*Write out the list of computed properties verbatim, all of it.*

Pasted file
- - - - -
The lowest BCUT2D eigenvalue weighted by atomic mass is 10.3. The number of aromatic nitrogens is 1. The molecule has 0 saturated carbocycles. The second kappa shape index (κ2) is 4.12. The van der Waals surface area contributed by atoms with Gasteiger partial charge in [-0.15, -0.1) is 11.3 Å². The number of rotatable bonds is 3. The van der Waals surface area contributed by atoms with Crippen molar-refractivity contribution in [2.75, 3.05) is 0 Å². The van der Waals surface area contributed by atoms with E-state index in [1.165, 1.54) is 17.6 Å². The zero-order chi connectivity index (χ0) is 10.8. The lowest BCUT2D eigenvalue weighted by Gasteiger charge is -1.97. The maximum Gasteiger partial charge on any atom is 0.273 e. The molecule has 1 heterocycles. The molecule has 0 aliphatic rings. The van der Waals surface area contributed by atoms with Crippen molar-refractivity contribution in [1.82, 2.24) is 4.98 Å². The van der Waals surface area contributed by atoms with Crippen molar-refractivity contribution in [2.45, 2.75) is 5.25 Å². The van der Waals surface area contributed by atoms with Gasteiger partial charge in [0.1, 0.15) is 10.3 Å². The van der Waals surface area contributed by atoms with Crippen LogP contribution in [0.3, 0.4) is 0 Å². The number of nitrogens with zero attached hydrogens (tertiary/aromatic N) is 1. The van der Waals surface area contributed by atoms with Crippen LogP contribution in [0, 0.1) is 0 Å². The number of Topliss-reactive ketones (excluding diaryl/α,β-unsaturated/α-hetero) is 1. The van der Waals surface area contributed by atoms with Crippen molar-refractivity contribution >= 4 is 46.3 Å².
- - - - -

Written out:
The lowest BCUT2D eigenvalue weighted by atomic mass is 10.3. The number of aromatic nitrogens is 1. The molecule has 0 saturated carbocycles. The second kappa shape index (κ2) is 4.12. The van der Waals surface area contributed by atoms with Gasteiger partial charge in [-0.15, -0.1) is 11.3 Å². The number of rotatable bonds is 3. The van der Waals surface area contributed by atoms with Crippen molar-refractivity contribution in [2.75, 3.05) is 0 Å². The van der Waals surface area contributed by atoms with E-state index in [1.165, 1.54) is 17.6 Å². The zero-order chi connectivity index (χ0) is 10.8. The lowest BCUT2D eigenvalue weighted by Gasteiger charge is -1.97. The maximum Gasteiger partial charge on any atom is 0.273 e. The molecule has 1 heterocycles. The molecule has 0 aliphatic rings. The van der Waals surface area contributed by atoms with Crippen molar-refractivity contribution in [1.82, 2.24) is 4.98 Å². The van der Waals surface area contributed by atoms with Crippen molar-refractivity contribution in [2.45, 2.75) is 5.25 Å². The van der Waals surface area contributed by atoms with Gasteiger partial charge in [0.1, 0.15) is 10.3 Å². The van der Waals surface area contributed by atoms with Crippen LogP contribution in [0.3, 0.4) is 0 Å². The number of nitrogens with zero attached hydrogens (tertiary/aromatic N) is 1. The van der Waals surface area contributed by atoms with Crippen LogP contribution in [0, 0.1) is 0 Å². The number of Topliss-reactive ketones (excluding diaryl/α,β-unsaturated/α-hetero) is 1. The van der Waals surface area contributed by atoms with Crippen molar-refractivity contribution >= 4 is 46.3 Å².